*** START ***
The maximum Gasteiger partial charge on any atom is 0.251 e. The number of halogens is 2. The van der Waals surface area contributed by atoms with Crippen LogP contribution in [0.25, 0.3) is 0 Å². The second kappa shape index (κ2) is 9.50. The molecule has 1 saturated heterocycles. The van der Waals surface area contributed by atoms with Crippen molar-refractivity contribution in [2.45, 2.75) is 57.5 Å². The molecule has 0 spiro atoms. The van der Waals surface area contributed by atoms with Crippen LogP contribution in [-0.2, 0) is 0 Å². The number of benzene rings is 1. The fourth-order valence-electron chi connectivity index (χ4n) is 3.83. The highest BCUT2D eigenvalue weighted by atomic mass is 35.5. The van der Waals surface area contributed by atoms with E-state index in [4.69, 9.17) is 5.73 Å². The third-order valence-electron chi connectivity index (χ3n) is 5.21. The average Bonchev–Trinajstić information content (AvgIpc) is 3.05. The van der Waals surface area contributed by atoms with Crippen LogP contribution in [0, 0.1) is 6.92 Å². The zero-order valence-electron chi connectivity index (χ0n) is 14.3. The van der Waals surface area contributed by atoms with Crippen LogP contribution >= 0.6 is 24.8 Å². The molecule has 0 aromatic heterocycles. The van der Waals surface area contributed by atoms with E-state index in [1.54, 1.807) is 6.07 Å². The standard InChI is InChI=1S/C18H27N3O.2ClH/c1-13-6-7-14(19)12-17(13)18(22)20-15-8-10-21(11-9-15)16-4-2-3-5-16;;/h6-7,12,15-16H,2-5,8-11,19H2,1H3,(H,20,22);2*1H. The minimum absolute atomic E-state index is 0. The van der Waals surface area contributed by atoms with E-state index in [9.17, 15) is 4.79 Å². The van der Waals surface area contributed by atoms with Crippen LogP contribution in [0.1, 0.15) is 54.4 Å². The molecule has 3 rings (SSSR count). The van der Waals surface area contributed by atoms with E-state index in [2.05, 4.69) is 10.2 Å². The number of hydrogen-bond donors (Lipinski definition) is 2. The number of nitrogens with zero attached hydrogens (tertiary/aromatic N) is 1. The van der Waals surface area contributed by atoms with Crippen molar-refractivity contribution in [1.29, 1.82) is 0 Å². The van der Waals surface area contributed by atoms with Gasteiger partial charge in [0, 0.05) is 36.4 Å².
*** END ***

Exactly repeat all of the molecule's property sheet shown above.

The maximum Gasteiger partial charge on any atom is 0.251 e. The number of halogens is 2. The van der Waals surface area contributed by atoms with Crippen LogP contribution in [0.25, 0.3) is 0 Å². The second kappa shape index (κ2) is 9.50. The molecule has 1 saturated heterocycles. The van der Waals surface area contributed by atoms with Crippen molar-refractivity contribution in [2.45, 2.75) is 57.5 Å². The molecule has 0 spiro atoms. The van der Waals surface area contributed by atoms with Crippen LogP contribution in [-0.2, 0) is 0 Å². The number of benzene rings is 1. The fourth-order valence-electron chi connectivity index (χ4n) is 3.83. The highest BCUT2D eigenvalue weighted by atomic mass is 35.5. The van der Waals surface area contributed by atoms with E-state index in [4.69, 9.17) is 5.73 Å². The third-order valence-electron chi connectivity index (χ3n) is 5.21. The average Bonchev–Trinajstić information content (AvgIpc) is 3.05. The van der Waals surface area contributed by atoms with Crippen LogP contribution in [0, 0.1) is 6.92 Å². The zero-order valence-electron chi connectivity index (χ0n) is 14.3. The van der Waals surface area contributed by atoms with Crippen LogP contribution >= 0.6 is 24.8 Å². The molecule has 0 aromatic heterocycles. The van der Waals surface area contributed by atoms with E-state index in [1.54, 1.807) is 6.07 Å². The standard InChI is InChI=1S/C18H27N3O.2ClH/c1-13-6-7-14(19)12-17(13)18(22)20-15-8-10-21(11-9-15)16-4-2-3-5-16;;/h6-7,12,15-16H,2-5,8-11,19H2,1H3,(H,20,22);2*1H. The minimum absolute atomic E-state index is 0. The van der Waals surface area contributed by atoms with E-state index in [9.17, 15) is 4.79 Å². The van der Waals surface area contributed by atoms with Crippen LogP contribution in [0.1, 0.15) is 54.4 Å². The molecule has 3 rings (SSSR count). The van der Waals surface area contributed by atoms with E-state index in [2.05, 4.69) is 10.2 Å². The number of hydrogen-bond donors (Lipinski definition) is 2. The number of nitrogens with zero attached hydrogens (tertiary/aromatic N) is 1. The van der Waals surface area contributed by atoms with Crippen molar-refractivity contribution in [1.29, 1.82) is 0 Å². The van der Waals surface area contributed by atoms with Gasteiger partial charge in [0, 0.05) is 36.4 Å².